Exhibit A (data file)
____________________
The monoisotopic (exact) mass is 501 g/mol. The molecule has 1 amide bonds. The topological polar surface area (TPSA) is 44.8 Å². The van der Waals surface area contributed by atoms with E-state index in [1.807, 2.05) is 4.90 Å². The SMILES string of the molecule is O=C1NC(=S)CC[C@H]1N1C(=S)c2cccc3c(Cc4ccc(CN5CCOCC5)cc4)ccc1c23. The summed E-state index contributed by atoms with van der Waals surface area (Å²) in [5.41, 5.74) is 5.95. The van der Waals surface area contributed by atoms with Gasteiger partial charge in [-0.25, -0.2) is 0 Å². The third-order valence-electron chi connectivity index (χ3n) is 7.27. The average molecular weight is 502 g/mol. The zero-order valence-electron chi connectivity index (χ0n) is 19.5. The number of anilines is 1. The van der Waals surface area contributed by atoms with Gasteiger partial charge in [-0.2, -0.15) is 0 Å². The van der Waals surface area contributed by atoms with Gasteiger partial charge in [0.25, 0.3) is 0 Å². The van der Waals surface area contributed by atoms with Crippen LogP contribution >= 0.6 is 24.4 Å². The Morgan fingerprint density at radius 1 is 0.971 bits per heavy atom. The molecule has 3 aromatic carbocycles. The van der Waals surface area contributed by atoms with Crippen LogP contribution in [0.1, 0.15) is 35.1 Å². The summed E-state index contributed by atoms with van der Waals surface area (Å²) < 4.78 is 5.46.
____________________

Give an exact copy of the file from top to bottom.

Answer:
The monoisotopic (exact) mass is 501 g/mol. The molecule has 1 amide bonds. The topological polar surface area (TPSA) is 44.8 Å². The van der Waals surface area contributed by atoms with E-state index in [1.807, 2.05) is 4.90 Å². The SMILES string of the molecule is O=C1NC(=S)CC[C@H]1N1C(=S)c2cccc3c(Cc4ccc(CN5CCOCC5)cc4)ccc1c23. The summed E-state index contributed by atoms with van der Waals surface area (Å²) in [5.41, 5.74) is 5.95. The van der Waals surface area contributed by atoms with Gasteiger partial charge in [-0.25, -0.2) is 0 Å². The third-order valence-electron chi connectivity index (χ3n) is 7.27. The average molecular weight is 502 g/mol. The zero-order valence-electron chi connectivity index (χ0n) is 19.5. The number of anilines is 1. The van der Waals surface area contributed by atoms with Gasteiger partial charge in [-0.2, -0.15) is 0 Å². The van der Waals surface area contributed by atoms with Gasteiger partial charge in [0.25, 0.3) is 0 Å². The van der Waals surface area contributed by atoms with Crippen LogP contribution >= 0.6 is 24.4 Å². The Morgan fingerprint density at radius 1 is 0.971 bits per heavy atom. The molecule has 3 aromatic carbocycles. The van der Waals surface area contributed by atoms with Crippen LogP contribution in [0.1, 0.15) is 35.1 Å². The summed E-state index contributed by atoms with van der Waals surface area (Å²) < 4.78 is 5.46.